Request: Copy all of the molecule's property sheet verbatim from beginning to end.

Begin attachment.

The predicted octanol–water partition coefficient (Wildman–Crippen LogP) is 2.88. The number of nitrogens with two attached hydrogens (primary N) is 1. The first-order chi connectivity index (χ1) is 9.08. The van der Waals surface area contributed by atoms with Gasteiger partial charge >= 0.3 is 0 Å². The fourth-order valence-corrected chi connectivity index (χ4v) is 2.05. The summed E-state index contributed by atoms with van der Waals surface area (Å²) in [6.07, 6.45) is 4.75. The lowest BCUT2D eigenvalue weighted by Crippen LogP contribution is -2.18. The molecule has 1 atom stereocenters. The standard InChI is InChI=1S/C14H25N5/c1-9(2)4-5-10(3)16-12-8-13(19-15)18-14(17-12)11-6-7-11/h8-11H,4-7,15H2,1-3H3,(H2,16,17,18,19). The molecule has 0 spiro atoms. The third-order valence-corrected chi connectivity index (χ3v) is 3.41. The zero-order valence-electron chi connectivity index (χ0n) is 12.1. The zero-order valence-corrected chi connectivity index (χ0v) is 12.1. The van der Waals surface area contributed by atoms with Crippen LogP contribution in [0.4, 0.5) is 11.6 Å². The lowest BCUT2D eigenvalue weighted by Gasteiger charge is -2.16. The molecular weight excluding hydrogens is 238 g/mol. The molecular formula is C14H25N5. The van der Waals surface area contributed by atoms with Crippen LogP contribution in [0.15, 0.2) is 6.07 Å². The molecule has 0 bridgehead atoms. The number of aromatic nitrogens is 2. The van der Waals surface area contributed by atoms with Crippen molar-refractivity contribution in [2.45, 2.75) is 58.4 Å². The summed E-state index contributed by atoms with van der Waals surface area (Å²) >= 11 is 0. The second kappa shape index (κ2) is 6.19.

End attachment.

The predicted octanol–water partition coefficient (Wildman–Crippen LogP) is 2.88. The number of nitrogens with two attached hydrogens (primary N) is 1. The first-order chi connectivity index (χ1) is 9.08. The van der Waals surface area contributed by atoms with Gasteiger partial charge >= 0.3 is 0 Å². The fourth-order valence-corrected chi connectivity index (χ4v) is 2.05. The summed E-state index contributed by atoms with van der Waals surface area (Å²) in [6.07, 6.45) is 4.75. The lowest BCUT2D eigenvalue weighted by Crippen LogP contribution is -2.18. The molecule has 1 atom stereocenters. The standard InChI is InChI=1S/C14H25N5/c1-9(2)4-5-10(3)16-12-8-13(19-15)18-14(17-12)11-6-7-11/h8-11H,4-7,15H2,1-3H3,(H2,16,17,18,19). The molecule has 0 spiro atoms. The third-order valence-corrected chi connectivity index (χ3v) is 3.41. The zero-order valence-electron chi connectivity index (χ0n) is 12.1. The zero-order valence-corrected chi connectivity index (χ0v) is 12.1. The van der Waals surface area contributed by atoms with Crippen LogP contribution in [0.4, 0.5) is 11.6 Å². The lowest BCUT2D eigenvalue weighted by Gasteiger charge is -2.16. The molecular weight excluding hydrogens is 238 g/mol. The molecular formula is C14H25N5. The van der Waals surface area contributed by atoms with Crippen LogP contribution in [0.15, 0.2) is 6.07 Å². The molecule has 0 bridgehead atoms. The number of aromatic nitrogens is 2. The van der Waals surface area contributed by atoms with Crippen molar-refractivity contribution in [2.45, 2.75) is 58.4 Å². The summed E-state index contributed by atoms with van der Waals surface area (Å²) >= 11 is 0. The second kappa shape index (κ2) is 6.19.